• states should use existing funding sources to support the establishment of parenting time arrangements.
In addition to the lack of funding for services to establish parenting time orders, the court process and the marital status of the parents can have major impacts on whether parents establish official parenting time orders. States have addressed this issue in varying ways, through state legislation as well as using federal grants to establish programs aimed at increasing parental engagement and parenting time orders.
Married vs. Unmarried Parents
When a married couple is ending their relationship, the state is generally responsible for formalizing the dissolution of that relationship. When a married couple with children gets divorced, state family law statutes have procedures for determining child support and parenting time as part of a unified court process. States may require mediation, parent education classes, or development of specific parenting plans as part of the divorce process all based upon the presumption that both the mother and the father will continue to have ongoing contact and time with their children. In general, only in unusual or extreme situations (e.g. abuse or neglect, domestic violence) is the presumption of ongoing contact overcome. Conversely, unmarried parents do not require the state to end their relationship. And unlike divorcing couples, state family law varies widely in its presumptions related to the parenting rights of unmarried fathers. Unmarried parents needing assistance with paternity establishment and child support can, at little or no cost, receive assistance from the state child support agency, but there is no similar resource available to assist unmarried parents with establishing parenting time arrangements.
In addition, unmarried parents generally must navigate an entirely different court process than the one through which they received a child support order. This can be costly, confusing and time consuming. The different family law processes specific to unmarried parents frequently begin at birth. Married fathers are automatically presumed to be the child’s father while unmarried fathers must sign a voluntary acknowledgement of paternity or prove their legal standing as a father some other way. In addition, state laws give married fathers equal custodial and decision-making rights as mothers (because it is assumed that married parents live together). This is not the case with unmarried parents. In fact, in 14 states (Arkansas, Arizona, Florida, Georgia, Iowa, Maryland, Massachusetts, Minnesota, Ohio, Oklahoma, South Carolina, South Dakota, Tennessee, Wisconsin), when a child is born to unmarried parents, even though the father signs a paternity acknowledgment form, the mom is automatically given sole custody. In the other 36 states, unmarried fathers who sign a paternity acknowledgment form are given the same legal presumptions to custody as married fathers. Many states have attempted to address the disparate treatment of unmarried fathers by granting those fathers, once they have legally established paternity, with similar rights and responsibilities as married fathers. Most recently, Nevada enacted 2015 Assembly Bill 263 which specifically expands the applicability of the custody and visitation laws to all children regardless of whether they were born to parents who were married or unmarried. The bill defaults the custody arrangement to joint legal and physical custody until or unless a court orders otherwise.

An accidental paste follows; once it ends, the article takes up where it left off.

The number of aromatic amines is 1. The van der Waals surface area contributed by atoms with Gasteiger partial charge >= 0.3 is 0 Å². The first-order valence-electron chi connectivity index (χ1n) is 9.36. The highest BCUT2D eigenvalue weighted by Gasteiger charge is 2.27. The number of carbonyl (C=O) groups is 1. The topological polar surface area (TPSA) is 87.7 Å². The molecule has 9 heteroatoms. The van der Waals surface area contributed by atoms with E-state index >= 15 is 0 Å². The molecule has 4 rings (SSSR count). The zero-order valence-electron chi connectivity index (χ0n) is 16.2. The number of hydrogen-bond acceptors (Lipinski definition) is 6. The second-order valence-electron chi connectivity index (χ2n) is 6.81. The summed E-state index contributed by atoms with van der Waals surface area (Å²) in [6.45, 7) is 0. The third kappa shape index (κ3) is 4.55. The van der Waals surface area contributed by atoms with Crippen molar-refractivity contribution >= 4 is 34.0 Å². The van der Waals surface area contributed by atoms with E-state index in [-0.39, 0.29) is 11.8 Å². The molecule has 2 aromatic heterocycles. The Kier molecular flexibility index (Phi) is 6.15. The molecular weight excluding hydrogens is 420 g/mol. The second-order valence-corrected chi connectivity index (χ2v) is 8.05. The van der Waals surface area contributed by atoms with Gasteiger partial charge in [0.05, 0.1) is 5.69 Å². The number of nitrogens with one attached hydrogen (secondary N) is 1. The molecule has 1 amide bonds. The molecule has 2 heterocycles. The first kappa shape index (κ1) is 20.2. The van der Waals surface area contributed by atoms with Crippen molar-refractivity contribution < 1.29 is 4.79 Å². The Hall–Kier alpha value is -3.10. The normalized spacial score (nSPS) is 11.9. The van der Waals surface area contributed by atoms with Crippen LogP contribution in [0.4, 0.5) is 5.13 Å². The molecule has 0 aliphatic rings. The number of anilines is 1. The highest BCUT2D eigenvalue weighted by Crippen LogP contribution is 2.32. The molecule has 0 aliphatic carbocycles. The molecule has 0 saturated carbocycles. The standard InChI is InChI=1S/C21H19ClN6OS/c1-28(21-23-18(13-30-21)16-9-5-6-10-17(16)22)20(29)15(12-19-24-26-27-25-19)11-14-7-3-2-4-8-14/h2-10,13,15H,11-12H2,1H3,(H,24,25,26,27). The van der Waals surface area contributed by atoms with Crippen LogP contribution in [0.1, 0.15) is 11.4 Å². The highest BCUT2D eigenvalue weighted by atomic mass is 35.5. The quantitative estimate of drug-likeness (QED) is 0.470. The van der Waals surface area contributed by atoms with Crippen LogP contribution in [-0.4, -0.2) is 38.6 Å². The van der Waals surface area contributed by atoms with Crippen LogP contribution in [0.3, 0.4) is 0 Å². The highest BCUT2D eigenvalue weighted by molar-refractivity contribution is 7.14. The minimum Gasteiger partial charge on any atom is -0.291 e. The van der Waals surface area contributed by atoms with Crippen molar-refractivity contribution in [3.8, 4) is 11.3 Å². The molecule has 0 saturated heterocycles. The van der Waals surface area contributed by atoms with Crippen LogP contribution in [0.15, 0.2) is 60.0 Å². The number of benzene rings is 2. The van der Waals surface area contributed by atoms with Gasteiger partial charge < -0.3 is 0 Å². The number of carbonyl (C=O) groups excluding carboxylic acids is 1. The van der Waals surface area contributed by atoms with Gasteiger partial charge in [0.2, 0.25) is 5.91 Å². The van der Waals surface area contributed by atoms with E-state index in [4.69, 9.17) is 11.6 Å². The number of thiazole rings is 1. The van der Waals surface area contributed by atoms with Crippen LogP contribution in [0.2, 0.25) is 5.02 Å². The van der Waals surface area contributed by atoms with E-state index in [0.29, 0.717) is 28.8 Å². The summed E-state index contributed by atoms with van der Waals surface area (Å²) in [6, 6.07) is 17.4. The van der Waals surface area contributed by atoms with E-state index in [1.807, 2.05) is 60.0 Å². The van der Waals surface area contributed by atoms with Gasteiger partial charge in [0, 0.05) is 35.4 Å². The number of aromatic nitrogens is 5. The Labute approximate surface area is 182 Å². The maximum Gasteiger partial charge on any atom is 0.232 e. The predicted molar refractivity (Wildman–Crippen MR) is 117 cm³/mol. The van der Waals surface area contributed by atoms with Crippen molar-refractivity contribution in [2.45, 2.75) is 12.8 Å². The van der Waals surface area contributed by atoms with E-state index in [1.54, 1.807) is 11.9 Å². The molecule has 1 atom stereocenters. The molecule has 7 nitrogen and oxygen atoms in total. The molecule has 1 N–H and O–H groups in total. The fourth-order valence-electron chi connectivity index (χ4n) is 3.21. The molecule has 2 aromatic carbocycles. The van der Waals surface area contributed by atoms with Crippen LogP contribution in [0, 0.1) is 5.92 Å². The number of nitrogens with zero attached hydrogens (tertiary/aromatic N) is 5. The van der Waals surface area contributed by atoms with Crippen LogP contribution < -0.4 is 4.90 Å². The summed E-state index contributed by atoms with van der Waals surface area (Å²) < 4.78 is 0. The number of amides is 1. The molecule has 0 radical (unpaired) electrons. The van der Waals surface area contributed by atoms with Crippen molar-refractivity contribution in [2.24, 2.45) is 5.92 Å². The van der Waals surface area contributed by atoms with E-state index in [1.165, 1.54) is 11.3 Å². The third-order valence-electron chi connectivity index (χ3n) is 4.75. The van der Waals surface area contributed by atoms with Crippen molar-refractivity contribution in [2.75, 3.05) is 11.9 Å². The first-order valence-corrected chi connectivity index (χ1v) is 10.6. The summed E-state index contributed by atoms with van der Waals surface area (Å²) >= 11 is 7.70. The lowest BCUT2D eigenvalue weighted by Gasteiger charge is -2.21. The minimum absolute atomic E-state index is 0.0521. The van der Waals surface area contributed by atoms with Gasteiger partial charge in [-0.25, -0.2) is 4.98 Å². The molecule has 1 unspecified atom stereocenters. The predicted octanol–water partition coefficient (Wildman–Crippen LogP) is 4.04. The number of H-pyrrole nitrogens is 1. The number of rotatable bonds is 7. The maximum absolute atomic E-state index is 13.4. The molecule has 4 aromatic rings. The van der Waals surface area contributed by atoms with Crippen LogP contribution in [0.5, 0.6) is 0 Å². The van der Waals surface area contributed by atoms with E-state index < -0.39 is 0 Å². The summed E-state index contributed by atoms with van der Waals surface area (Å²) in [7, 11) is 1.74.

States that address child support and parenting time together do so in various ways. The majority of states provide an adjustment in their child support guidelines for parenting time. Some states provide limited assistance to parents interested in parenting time orders through court-based self-help services or family law facilitators, and a few states provide methods for addressing both child support and parenting time in the same order, or at the same time.